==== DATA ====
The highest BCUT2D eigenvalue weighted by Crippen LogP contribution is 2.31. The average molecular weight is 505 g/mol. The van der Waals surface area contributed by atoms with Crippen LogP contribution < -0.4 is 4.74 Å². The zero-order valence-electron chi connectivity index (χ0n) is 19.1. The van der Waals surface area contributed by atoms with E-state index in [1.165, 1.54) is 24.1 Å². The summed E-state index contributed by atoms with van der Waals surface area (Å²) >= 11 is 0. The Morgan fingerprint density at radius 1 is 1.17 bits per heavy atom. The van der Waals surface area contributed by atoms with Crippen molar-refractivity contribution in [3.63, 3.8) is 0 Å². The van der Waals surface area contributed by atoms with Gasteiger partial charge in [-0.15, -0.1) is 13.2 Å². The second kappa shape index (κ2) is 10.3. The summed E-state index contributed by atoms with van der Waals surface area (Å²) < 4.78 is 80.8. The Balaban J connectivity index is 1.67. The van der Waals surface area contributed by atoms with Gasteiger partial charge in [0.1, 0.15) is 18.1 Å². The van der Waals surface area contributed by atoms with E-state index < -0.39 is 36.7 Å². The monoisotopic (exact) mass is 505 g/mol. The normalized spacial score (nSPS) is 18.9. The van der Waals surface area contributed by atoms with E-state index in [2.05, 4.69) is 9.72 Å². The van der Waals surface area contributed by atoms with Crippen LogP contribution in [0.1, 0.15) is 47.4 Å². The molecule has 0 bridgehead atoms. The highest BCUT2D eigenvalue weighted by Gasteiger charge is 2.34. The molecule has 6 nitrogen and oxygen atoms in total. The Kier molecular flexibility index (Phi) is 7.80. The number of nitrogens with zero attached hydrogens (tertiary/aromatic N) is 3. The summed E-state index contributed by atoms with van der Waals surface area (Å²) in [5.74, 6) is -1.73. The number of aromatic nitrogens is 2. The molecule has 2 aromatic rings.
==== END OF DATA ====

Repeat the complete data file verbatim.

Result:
The highest BCUT2D eigenvalue weighted by Crippen LogP contribution is 2.31. The average molecular weight is 505 g/mol. The van der Waals surface area contributed by atoms with Crippen LogP contribution < -0.4 is 4.74 Å². The zero-order valence-electron chi connectivity index (χ0n) is 19.1. The van der Waals surface area contributed by atoms with E-state index in [1.165, 1.54) is 24.1 Å². The summed E-state index contributed by atoms with van der Waals surface area (Å²) >= 11 is 0. The Morgan fingerprint density at radius 1 is 1.17 bits per heavy atom. The van der Waals surface area contributed by atoms with Crippen molar-refractivity contribution in [3.63, 3.8) is 0 Å². The van der Waals surface area contributed by atoms with Gasteiger partial charge in [-0.15, -0.1) is 13.2 Å². The second kappa shape index (κ2) is 10.3. The summed E-state index contributed by atoms with van der Waals surface area (Å²) < 4.78 is 80.8. The Balaban J connectivity index is 1.67. The van der Waals surface area contributed by atoms with Gasteiger partial charge in [0.1, 0.15) is 18.1 Å². The van der Waals surface area contributed by atoms with E-state index < -0.39 is 36.7 Å². The monoisotopic (exact) mass is 505 g/mol. The normalized spacial score (nSPS) is 18.9. The van der Waals surface area contributed by atoms with E-state index in [2.05, 4.69) is 9.72 Å². The van der Waals surface area contributed by atoms with Crippen LogP contribution in [0.1, 0.15) is 47.4 Å². The molecule has 0 bridgehead atoms. The highest BCUT2D eigenvalue weighted by Gasteiger charge is 2.34. The molecule has 6 nitrogen and oxygen atoms in total. The Kier molecular flexibility index (Phi) is 7.80. The number of nitrogens with zero attached hydrogens (tertiary/aromatic N) is 3. The summed E-state index contributed by atoms with van der Waals surface area (Å²) in [5.74, 6) is -1.73. The number of aromatic nitrogens is 2. The molecule has 2 aromatic rings.